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. Last Updated: 07/27/2016

Ministries See Plan for Power Grid Restructure

International consulting giant Arthur Andersen has presented officials with its preliminary plan to restructure the country's national power grid.

Andersen's plan, which the government is paying $300,000 for, is the most radical to date and seems to please Unified Energy Systems' minority shareholders, who have been very vocal in the restructuring process.

Officials from the Energy, Nuclear Power and Economic Development and Trade ministries saw the plan for the first time at a meeting Monday. Arthur Andersen is expected to present its final recommendation to UES next week.

Under the proposal, the restructuring would take place in two stages, according to one of the officials at the meeting who asked not to be named.

In the interim phase, UES would become a temporary holding company — UES Holding — that would contain several new structures and retain the same shareholders as UES has now.

UES Holding would consist of a holding company uniting the power stations, a grid company, between one and five federal generating companies and up to seven guarantor energy suppliers.

All of UES' assets would be distributed among these structures.

The federal generating companies would include those stations currently 100 percent owned by UES and the largest energo thermal stations. The stations, classified as subsidiaries of the generating companies, would form the base of the electricity market, would be able to charge market prices and their activities will be licensed.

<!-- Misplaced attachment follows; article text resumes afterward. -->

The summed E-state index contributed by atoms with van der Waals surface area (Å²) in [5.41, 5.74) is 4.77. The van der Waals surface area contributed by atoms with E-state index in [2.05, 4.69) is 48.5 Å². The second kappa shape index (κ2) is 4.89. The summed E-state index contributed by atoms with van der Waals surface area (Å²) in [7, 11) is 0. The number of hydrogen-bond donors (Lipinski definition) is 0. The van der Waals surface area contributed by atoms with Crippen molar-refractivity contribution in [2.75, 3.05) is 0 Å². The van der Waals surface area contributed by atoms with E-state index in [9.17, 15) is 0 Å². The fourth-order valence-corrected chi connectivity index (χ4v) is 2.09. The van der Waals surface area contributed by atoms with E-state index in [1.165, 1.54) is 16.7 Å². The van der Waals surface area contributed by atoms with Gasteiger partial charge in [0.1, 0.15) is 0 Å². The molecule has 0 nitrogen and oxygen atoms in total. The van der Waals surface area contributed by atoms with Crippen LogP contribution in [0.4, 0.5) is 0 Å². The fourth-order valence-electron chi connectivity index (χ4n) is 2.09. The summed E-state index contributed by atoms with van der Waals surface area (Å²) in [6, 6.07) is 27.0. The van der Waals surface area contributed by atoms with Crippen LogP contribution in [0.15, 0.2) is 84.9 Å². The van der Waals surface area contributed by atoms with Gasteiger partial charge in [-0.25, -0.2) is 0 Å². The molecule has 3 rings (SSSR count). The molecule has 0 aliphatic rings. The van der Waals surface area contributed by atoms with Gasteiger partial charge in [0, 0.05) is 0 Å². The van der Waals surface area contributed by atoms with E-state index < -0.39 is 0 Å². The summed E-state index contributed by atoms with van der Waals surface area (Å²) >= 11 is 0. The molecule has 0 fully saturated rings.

The thermal power station holding would include the rest of the power stations. The guarantor suppliers would receive distribution arms of current UES subsidiaries, but the government will continue to set their tariffs. The grid company would have the high-voltage transmission lines and dispatching facilities.

During transition, UES Holding would own between 51 percent to 100 percent of all of the above structures.

In the second phase, UES Holding would be liquidated and its controlling stakes in the structures — except for the grid — would be sold.

The government would keep at least 51 percent of the grid.

The plan does not clarify how long the transitional phase would take, but it does describe in detail what would happen to minority shareholders who have opposed previous plans.

Each UES minority shareholder would receive shares in each of the federal companies, in each guarantor supplier, in the power station holding and in grid companies in proportion to its share in the utility.

The private co-owners of the regional UES subsidiaries will also receive shares in these companies. It is proposed that each company formed in the course of restructuring will present the minority shareholders of their subsidiaries with the specific schemes for exchanging shares six months after creation.

"I believe that this version is much better than what the UES managers and officials proposed. This version suits me fine," said Alexander Branis, director of Prosperity Capital Management and a vocal critic of the restructuring. "It is also important that this plan includes the sale by the state of its shares in the companies being created and not assets belonging to other shareholders," he said.

Arthur Andersen refused to comment on its proposals.